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Sika CEO says he'll quit if Saint-Gobain takeover bid succeeds

September 22, 2016
Chemical Value Chain

The chief executive of Swiss specialty chemicals company Sika does not see an amicable solution to Saint-Gobain’s hostile takeover attempt, now mired in Swiss courts, and will quit if it goes ahead, he said on Tuesday.

Sika’s management has been fighting since December 2014 against the takeover by the French company, which wants to buy the controlling stake held by Sika’s founding Burkard-Schenker family for 2.75 billion Swiss francs ($2.8 bln).

Sika’s opposition to the bid has won the support of other shareholders including the Bill & Melinda Gates Foundation Trust amid the company’s strong sales growth.

“The plans I have seen from Saint-Gobain are not good for Sika,” Chief Executive Jan Jenisch said at a company event in Zurich. “They will destroy our growth model and I will not be available for such plans.”

So far, the Swiss company has restricted the Burkard-Schenker family’s voting rights to block the deal. A court ruling is expected later this year, though the case may not be resolved for several years.

“It is frustrating, after some two years we hear nothing from Saint-Gobain,” Jenisch, a German national who has worked at Sika for 20 years, said. “I don’t see any amicable solution.”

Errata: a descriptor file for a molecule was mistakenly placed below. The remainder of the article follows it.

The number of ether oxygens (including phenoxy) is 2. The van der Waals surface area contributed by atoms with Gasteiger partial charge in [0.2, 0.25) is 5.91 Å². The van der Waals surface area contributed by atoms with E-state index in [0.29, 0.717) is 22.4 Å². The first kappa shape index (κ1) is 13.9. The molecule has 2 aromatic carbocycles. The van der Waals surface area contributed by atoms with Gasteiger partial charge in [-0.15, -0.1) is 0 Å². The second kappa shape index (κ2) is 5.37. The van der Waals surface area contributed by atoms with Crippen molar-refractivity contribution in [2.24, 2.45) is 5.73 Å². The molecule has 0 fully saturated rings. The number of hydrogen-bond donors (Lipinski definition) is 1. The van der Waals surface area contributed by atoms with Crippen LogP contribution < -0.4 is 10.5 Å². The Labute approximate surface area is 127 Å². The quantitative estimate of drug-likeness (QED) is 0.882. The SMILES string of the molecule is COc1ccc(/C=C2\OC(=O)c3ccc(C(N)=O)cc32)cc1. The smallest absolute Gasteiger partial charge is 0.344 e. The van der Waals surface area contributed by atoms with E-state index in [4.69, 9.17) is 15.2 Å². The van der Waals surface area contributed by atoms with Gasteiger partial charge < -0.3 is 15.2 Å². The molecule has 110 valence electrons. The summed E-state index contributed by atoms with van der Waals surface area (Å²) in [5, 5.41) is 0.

Saint-Gobain, whose construction materials include glass, insulation, plasterboards and floor covering mortars, declined to comment on Tuesday.

The takeover has not distracted Sika from its focus, Jenisch said, adding all members of its board oppose the takeover.

Revenue grew 6.9 percent in the first half of 2016, while net profit increased nearly 25 percent.

Jenisch confirmed guidance for Baar-based Sika, which makes chemicals used in the automotive and construction industry, to increase sales by 6 to 8 percent this year.

The company is also expected to complete two small acquisitions this year in the range of up to 50 million francs each, Jenisch said.

Sika has made around 90 acquisitions in the last five years around the world.

($1 = 0.9769 Swiss francs)

By John Revill

Source: Reuters

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